dress, our vocabulary of words and movements, how we treat the people around us ... everything is a deep-welling expression of who we are. It’s all art. It’s what we’re adding to the world every day. So why not be more deliberate about the art we all produce every day? In ancient Hebrew law and the Christian Old Testament, Jubilee happens once every 50 years when slaves are freed and mortgages canceled. The artists of Rolling Jubilee are freeing thousands of people from consumer debt by participating in the debt market as if they were creditors, then canceling the debt. “I’m shifting away from building objects and more toward trying to build society,” he said. “I want a society where the debts we owe are to each other. I’m obligated to you. If you get sick today, you should be able to get health care. That’s my obligation to you. That’s the real debt that I owe you. The debt I owe to Sallie Mae [which collects on student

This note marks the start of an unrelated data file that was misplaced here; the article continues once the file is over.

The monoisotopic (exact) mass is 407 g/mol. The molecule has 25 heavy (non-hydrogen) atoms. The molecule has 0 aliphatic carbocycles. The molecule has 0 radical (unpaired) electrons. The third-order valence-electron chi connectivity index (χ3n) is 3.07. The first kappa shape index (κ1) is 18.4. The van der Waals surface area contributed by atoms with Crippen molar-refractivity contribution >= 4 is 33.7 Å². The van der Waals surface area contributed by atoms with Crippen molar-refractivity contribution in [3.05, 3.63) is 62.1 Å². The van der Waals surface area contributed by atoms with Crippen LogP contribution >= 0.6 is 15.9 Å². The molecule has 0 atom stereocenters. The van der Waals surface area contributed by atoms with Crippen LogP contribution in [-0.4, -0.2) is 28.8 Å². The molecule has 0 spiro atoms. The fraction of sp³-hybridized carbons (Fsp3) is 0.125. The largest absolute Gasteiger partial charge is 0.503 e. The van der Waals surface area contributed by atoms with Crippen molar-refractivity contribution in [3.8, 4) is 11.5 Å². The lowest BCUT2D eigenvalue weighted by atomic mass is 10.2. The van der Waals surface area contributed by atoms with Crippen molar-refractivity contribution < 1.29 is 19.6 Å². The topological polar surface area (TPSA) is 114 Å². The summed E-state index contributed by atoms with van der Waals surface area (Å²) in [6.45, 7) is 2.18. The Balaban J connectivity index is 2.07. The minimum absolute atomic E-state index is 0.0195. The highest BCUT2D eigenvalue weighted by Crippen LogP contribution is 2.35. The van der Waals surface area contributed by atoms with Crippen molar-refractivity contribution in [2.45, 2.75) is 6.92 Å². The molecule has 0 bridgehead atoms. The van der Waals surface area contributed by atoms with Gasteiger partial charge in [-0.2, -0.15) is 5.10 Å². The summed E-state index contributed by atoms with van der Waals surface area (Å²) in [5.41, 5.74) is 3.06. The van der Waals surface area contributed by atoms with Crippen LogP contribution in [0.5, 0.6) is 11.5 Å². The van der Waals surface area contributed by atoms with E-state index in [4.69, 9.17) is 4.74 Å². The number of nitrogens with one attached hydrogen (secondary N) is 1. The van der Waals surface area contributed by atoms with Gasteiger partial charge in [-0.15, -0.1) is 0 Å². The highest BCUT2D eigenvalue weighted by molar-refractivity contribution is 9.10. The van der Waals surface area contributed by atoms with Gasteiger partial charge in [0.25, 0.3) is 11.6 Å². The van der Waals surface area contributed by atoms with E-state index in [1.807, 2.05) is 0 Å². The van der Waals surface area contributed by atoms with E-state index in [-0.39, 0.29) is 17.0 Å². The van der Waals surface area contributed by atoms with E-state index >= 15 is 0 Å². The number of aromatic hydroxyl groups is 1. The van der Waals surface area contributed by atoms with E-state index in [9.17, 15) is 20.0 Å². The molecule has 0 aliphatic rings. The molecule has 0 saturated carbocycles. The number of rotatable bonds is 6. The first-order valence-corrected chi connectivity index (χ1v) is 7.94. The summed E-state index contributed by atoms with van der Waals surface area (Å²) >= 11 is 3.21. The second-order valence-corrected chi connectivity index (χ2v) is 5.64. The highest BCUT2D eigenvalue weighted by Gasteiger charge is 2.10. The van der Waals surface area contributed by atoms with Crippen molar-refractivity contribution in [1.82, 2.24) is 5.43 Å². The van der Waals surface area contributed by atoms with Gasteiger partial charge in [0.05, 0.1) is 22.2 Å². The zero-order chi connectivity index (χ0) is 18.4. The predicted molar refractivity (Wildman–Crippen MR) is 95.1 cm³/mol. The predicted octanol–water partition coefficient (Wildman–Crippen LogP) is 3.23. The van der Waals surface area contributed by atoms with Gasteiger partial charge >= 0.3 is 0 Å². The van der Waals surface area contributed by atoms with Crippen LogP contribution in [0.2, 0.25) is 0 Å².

loans] is illegitimate. It’s a crime that it exists in the first place. No one should have to go into debt to get an education, to put food on the table, to have a basic shelter over their head.” Gokey and his friends want to create a society in which debt functions differently. “That’s my art now,” he said. “I want to smash the system and build a new one.” The managers have had their turn. Let’s see what the artists can do. Gokey will give a presentation on “The Theology of Debt” at 7 p.m. on Tuesday, April 23, as part of the Theology on Tap series at The Camp House, located at 1427 Williams St. • MARCH 28-APRIL 3, 2013 • The Pulse • 15